"The Kovels' Collectors Guide to American Art Pottery" was one of two books published in 1974 that explained art pottery. Organized information about factories, marks and artists was included, as well as pictures of the best pottery.
Rookwood, Roseville, Weller, Grueby, Ohr and other potteries were soon "discovered" by collectors, and prices began to rise. Collectors with limited budgets searched for works by some of the smaller, lesser-known potteries. Today, because the best of early 20th-century art pottery is in museums or private collections, prices are very high. A $25 vase in 1974 could be worth $2,000 today. So, collectors have turned to English, French or German art pottery.
It is surprising how similar some of the techniques, shapes and designs appear when you compare American with European art pottery. One easy-to-trace technique is iridescent glazing. Jacques Sicard made an iridescent glaze for his pottery in France and later for Weller Pottery in Ohio. The metallic luster was so successful that Sicard was determined not to give away his secret. He is said to have worked in a secret room with no peepholes at Weller. But other potteries in both the United States and France were able to make a similar metallic luster.
Today, all pre-1930 luster-glazed art pottery from France or the United States is very collectible.
Q: We bought a 10-piece dining-room set at auction several years ago. There's a medallion in the drawer of the buffet that reads, "Special design made for James McCreery & Company, New York, N.Y." I'd like information about the set and its maker. Can you help?
A: McCreery & Co. was a major New York City department store, not a furniture maker. There also might be a maker's mark on your furniture.
McCreery's sold quality furniture by various makers, including Drexel and the Byrdcliffe Art Colony. Pieces often were marked by both the store and the maker.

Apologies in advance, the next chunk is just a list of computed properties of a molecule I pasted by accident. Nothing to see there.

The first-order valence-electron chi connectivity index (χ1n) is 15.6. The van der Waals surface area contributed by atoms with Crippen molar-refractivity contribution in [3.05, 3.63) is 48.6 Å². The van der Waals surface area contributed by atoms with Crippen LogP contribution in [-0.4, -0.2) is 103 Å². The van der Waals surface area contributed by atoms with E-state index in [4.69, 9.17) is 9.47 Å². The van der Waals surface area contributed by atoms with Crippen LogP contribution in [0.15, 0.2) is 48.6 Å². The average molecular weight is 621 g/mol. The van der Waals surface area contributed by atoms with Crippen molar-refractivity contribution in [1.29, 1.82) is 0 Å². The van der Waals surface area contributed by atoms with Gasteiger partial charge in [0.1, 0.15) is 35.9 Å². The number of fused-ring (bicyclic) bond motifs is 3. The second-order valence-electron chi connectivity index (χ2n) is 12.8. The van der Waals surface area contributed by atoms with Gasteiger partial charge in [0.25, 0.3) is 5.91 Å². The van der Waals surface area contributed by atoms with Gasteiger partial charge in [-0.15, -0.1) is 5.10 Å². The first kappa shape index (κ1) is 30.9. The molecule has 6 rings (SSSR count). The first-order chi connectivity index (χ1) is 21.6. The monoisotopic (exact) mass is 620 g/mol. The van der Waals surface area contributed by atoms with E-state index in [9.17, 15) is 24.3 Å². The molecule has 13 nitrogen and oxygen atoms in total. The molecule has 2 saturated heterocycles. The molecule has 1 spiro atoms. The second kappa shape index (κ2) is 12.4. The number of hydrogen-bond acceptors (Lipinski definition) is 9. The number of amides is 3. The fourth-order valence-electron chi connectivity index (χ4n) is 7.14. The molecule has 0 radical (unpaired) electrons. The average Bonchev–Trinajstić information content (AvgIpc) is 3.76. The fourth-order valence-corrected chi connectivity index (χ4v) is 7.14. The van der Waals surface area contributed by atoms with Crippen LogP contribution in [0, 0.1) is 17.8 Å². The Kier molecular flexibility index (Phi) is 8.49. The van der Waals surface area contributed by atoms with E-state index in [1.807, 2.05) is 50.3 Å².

McCreery & Co. opened in 1867 as a silk retailer, but within three years, its founder, James McCreery (1826-1903), bought a large building on Broadway and added several other departments to the store. So McCreery's became an early New York department store.
McCreery's closed in 1953, so your set was made before then.
Q: Can I clean my old glass candy containers so they'll shine the way I think they did when they were new. Many of mine are covered with grease and grime, and some have yellowed.
A: Gentle washing with mild dishwashing liquid in warm (not too hot or too cold) water is OK. Be careful not to scratch or chip the glass. If the container has a paper label, don't let it get wet.
Q: You're always suggesting that people store their old photographs, postcards, baseball cards and papers in "archival albums" or "archival boxes." What do you mean?
A: Anything printed on paper that you want to preserve should be stored in specially treated albums or boxes. They're called "archival" because they're designed for archiving things for generations. Photos, for example, won't fade as quickly or be ruined by moisture or insects if they're stored in archival albums or boxes. They're acid-free and treated with buffering agents that resist dust, dirt and light.
You can buy museum-quality storage boxes and albums online or at some high-end photography or picture-framing stores.